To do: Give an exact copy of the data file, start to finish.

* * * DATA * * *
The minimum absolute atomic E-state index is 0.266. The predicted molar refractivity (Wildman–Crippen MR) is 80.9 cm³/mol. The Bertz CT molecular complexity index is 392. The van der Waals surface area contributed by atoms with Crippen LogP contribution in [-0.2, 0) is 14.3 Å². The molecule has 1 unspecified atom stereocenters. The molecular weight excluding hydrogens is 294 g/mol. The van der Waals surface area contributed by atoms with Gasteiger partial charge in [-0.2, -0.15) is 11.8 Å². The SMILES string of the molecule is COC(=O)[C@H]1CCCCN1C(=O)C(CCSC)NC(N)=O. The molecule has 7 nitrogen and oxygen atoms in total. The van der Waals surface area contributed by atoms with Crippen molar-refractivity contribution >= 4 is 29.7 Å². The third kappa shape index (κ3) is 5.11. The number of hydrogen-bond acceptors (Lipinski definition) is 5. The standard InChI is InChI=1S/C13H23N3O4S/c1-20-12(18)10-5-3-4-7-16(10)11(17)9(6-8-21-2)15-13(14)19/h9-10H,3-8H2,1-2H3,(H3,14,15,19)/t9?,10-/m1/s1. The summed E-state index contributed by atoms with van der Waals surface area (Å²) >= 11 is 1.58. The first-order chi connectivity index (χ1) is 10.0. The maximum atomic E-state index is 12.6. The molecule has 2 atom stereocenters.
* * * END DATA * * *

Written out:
The minimum absolute atomic E-state index is 0.266. The predicted molar refractivity (Wildman–Crippen MR) is 80.9 cm³/mol. The Bertz CT molecular complexity index is 392. The van der Waals surface area contributed by atoms with Crippen LogP contribution in [-0.2, 0) is 14.3 Å². The molecule has 1 unspecified atom stereocenters. The molecular weight excluding hydrogens is 294 g/mol. The van der Waals surface area contributed by atoms with Gasteiger partial charge in [-0.2, -0.15) is 11.8 Å². The SMILES string of the molecule is COC(=O)[C@H]1CCCCN1C(=O)C(CCSC)NC(N)=O. The molecule has 7 nitrogen and oxygen atoms in total. The van der Waals surface area contributed by atoms with Crippen molar-refractivity contribution >= 4 is 29.7 Å². The third kappa shape index (κ3) is 5.11. The number of hydrogen-bond acceptors (Lipinski definition) is 5. The standard InChI is InChI=1S/C13H23N3O4S/c1-20-12(18)10-5-3-4-7-16(10)11(17)9(6-8-21-2)15-13(14)19/h9-10H,3-8H2,1-2H3,(H3,14,15,19)/t9?,10-/m1/s1. The summed E-state index contributed by atoms with van der Waals surface area (Å²) >= 11 is 1.58. The first-order chi connectivity index (χ1) is 10.0. The maximum atomic E-state index is 12.6. The molecule has 2 atom stereocenters.